Preach It. Image by Rich Renomeron via Flickr, licensed under CC BY-NC-ND 2.0.
As a preacher, I realize I should open with some things we all agree on, build up some rapport, and gain your trust first. Then, once I've been there for you in your hour of need at the hospital or funeral home, you will know I wouldn't try to use God or Scripture to hurt you. Finally then I can gradually approach the topics we actually need to talk about, such as racism, refugees, sexual harassment, or LGBTQ discrimination. At least this is what many clergy colleagues have been saying about who can and should preach on the topics that explode daily in the news cycle and are discussed vehemently on social media.
Yet in this moment in our culture, I have inadvertently discovered great power in guest preaching.
Now on my third short-term “bridge” interim, with other guest preaching in between, I've stood before multiple congregations with the freedom of being authoritative, yet temporary. Multiple times, current events had to be urgently addressed.
So I did so saying: “I do not know you personally. But I know us (humankind, dominant American culture, people of my state, members of my denomination) ...” then rolled into the issue.
I preached the Sunday after the Pulse nightclub mass shooting about how we as a culture want to put all the “demons” on certain people, so they are contained outside of ourselves (the Revised Common Lectionary text was Luke 8: 26-39).
Another time I preached on the difference between identifying our participation in systemic injustice versus isolated malicious acts of individuals while the rest of us still view ourselves as basically good people (inspired by an interview with Professor Marlon James on public radio on the anniversary of the verdict for the officer who shot and killed Philando Castile).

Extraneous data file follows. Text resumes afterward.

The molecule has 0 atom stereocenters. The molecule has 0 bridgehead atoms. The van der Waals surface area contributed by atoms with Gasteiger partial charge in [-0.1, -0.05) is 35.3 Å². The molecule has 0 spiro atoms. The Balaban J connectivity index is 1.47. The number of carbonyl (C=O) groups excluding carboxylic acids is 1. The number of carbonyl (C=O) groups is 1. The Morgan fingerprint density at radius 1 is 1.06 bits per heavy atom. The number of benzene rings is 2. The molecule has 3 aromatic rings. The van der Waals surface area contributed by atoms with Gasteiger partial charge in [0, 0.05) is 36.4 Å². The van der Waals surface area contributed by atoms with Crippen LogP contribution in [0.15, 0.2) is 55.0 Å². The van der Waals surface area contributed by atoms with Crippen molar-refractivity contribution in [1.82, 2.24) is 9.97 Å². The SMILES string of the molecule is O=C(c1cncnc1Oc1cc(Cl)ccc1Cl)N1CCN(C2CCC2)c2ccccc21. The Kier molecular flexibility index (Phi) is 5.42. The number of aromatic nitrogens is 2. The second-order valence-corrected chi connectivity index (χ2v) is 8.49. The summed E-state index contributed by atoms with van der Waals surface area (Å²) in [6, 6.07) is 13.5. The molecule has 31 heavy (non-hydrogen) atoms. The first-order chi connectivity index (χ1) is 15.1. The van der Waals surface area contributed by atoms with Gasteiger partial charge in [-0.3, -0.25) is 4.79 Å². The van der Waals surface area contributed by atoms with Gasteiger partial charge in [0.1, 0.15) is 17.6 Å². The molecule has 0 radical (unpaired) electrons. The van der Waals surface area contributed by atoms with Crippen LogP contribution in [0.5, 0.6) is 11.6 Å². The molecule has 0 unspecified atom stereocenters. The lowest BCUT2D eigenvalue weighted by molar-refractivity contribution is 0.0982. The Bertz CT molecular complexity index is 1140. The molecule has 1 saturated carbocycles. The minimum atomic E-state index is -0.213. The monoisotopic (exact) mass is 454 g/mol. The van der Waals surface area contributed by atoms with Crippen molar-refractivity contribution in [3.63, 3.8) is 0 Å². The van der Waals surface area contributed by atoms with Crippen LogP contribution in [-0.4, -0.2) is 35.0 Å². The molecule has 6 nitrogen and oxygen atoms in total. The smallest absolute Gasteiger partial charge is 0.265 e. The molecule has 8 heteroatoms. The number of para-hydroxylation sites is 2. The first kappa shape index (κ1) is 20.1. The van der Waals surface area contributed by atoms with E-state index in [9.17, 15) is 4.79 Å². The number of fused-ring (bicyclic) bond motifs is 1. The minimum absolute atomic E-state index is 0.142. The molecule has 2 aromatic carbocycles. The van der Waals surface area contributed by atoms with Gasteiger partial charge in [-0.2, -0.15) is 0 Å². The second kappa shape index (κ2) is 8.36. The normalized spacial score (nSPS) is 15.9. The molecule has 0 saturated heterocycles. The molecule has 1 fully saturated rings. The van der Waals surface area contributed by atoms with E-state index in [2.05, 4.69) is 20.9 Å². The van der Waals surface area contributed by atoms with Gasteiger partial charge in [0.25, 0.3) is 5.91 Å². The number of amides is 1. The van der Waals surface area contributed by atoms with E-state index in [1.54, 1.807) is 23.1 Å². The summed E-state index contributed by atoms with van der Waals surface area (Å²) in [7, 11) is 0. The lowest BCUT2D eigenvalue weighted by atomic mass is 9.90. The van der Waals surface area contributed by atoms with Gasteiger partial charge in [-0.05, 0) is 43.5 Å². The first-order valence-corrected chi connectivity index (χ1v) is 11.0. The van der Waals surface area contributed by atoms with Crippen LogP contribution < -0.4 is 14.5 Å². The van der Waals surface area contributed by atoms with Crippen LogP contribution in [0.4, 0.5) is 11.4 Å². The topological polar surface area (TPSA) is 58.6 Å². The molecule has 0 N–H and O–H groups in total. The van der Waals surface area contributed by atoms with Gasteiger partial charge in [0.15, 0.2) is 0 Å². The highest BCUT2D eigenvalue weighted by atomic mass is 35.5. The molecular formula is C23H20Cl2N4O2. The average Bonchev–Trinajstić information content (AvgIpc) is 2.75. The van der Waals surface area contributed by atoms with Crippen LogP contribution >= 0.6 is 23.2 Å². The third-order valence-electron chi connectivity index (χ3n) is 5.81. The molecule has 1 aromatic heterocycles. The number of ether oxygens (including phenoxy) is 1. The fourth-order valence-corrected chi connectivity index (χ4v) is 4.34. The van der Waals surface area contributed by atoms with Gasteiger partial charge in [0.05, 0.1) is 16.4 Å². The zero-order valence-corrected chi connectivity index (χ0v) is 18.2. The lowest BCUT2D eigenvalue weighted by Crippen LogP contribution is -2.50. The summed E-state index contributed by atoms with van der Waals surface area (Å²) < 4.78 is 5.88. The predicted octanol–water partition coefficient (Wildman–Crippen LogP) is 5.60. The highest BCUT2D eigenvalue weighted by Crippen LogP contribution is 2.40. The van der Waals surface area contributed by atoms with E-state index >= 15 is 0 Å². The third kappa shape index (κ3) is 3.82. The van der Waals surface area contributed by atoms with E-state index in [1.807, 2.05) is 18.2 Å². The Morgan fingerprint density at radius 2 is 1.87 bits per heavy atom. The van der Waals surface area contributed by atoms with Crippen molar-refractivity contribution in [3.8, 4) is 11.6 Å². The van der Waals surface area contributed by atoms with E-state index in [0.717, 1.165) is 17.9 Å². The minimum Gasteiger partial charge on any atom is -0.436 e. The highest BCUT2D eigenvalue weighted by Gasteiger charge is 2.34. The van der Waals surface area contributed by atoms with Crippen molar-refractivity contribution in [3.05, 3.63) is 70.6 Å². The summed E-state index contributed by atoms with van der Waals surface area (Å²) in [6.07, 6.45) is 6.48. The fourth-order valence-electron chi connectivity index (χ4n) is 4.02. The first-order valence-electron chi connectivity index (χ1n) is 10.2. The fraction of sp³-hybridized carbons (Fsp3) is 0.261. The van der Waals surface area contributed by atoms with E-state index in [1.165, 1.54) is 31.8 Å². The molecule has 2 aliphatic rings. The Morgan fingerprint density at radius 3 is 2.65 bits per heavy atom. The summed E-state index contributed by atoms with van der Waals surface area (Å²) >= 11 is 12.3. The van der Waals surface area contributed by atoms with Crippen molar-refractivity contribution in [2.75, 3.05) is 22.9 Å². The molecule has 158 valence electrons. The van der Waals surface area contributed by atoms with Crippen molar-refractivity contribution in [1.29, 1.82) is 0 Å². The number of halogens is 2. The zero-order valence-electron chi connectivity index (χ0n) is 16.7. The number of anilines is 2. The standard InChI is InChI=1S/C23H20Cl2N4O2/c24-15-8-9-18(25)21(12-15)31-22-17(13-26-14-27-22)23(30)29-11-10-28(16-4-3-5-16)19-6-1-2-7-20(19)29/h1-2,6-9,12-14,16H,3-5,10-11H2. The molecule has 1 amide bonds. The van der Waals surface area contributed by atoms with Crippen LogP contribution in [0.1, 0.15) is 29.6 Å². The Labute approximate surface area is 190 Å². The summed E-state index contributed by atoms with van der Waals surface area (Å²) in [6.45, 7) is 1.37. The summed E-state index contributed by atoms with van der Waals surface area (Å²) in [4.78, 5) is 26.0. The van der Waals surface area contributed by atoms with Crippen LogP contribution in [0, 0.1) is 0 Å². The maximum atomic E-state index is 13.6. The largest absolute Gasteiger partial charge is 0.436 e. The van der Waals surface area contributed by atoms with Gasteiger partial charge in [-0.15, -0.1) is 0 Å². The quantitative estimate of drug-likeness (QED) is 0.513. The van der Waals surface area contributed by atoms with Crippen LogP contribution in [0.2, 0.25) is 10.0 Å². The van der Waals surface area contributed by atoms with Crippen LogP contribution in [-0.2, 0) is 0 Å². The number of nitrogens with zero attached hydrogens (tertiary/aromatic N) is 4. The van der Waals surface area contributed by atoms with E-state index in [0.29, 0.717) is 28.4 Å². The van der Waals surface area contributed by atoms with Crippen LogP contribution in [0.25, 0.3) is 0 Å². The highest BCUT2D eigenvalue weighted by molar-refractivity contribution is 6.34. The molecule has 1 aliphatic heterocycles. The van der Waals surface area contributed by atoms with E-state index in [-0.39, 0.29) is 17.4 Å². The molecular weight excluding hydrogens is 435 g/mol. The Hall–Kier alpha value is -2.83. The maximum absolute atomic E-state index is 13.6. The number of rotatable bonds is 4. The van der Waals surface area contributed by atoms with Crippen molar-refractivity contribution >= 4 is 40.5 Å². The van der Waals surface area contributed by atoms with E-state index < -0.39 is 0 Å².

Yes, there were comments:
- “We never talk about this (whispered: but we certainly need to).”
- “You don't know us, how can you say we are discriminating?”
- “Just to let you know, we really haven't addressed that issue, but our new pastor certainly needs to.”
I had provided an opening, a tactful feather-ruffling from someone who was not on the payroll long-term, but respected enough by the bishop to fill in short-term without an interview. I was not just someone out in left field (pun intended).
Guest preachers can open up topics “we haven't talked about yet, but need to” in ways the lead provider of pastoral care may feel like they cannot do, in this time when everything is in danger of becoming “too political.” We can do this through generalizations of the larger groups we are all part of together, or from personal experiences. We bring first-person experience to preaching on an issue, sometimes not even by preaching on it but glancing mentions or simply through embodying it: race, gender stereotypes, expertise in other fields, references to the communities to which we belong. For instance, I am married to a family medicine doctor who works in a low-income clinic and we live in and are very active in the community the clinic serves. Here I’d be sure to make the distinction between guest speaking (as in, adult education presenting) from those with expertise in other fields and guest preaching, as they carry different weight.
More and different voices emphasizing that we are all doing this work together makes a different impact than the same pastor saying it repeatedly. The work of the wider church also sounds differently coming from someone outside the congregation. Naming simple practices of another congregation inches our minds open wider to different ways of worship and thinking about faith, breaking down stereotypes. At my previous permanent call, West African immigrant members often used the call and response phrases: “God is good, all the time.” “All the time, God is good.” Introducing the use and theology of that to a primarily white, suburban congregation and having them respond during a sermon made the point that there are many ways of being Lutheran (in our case) better than saying that ever could.
Finally -- which I probably should have mentioned initially -- there are some practical, non-controversial benefits of strategically using guest preachers:
- Shaking up the primary preacher's style, and challenging you to try new things
- Getting listeners out of a rut and engaging more
- Getting people talking about the sermon, even disagreeing on things (and proving that it won't sever our relationships!)